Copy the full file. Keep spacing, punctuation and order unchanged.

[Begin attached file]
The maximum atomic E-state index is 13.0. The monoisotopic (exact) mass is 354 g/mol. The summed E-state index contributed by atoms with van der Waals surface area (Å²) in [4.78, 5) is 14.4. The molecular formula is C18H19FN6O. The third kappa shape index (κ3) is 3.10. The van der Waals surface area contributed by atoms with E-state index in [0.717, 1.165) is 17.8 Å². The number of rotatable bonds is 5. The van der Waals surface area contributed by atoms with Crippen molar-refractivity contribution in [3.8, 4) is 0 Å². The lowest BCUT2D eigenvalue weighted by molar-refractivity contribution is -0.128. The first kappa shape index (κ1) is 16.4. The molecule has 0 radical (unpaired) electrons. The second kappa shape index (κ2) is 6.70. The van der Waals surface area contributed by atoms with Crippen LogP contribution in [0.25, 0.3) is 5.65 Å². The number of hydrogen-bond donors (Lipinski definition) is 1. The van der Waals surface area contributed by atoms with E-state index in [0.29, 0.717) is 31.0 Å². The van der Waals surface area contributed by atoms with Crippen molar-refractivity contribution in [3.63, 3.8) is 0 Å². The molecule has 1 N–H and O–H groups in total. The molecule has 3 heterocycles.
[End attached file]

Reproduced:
The maximum atomic E-state index is 13.0. The monoisotopic (exact) mass is 354 g/mol. The summed E-state index contributed by atoms with van der Waals surface area (Å²) in [4.78, 5) is 14.4. The molecular formula is C18H19FN6O. The third kappa shape index (κ3) is 3.10. The van der Waals surface area contributed by atoms with E-state index in [0.717, 1.165) is 17.8 Å². The number of rotatable bonds is 5. The van der Waals surface area contributed by atoms with Crippen molar-refractivity contribution in [3.8, 4) is 0 Å². The lowest BCUT2D eigenvalue weighted by molar-refractivity contribution is -0.128. The first kappa shape index (κ1) is 16.4. The molecule has 0 radical (unpaired) electrons. The second kappa shape index (κ2) is 6.70. The van der Waals surface area contributed by atoms with Crippen LogP contribution in [0.25, 0.3) is 5.65 Å². The number of hydrogen-bond donors (Lipinski definition) is 1. The van der Waals surface area contributed by atoms with E-state index in [0.29, 0.717) is 31.0 Å². The van der Waals surface area contributed by atoms with Crippen molar-refractivity contribution in [3.63, 3.8) is 0 Å². The molecule has 1 N–H and O–H groups in total. The molecule has 3 heterocycles.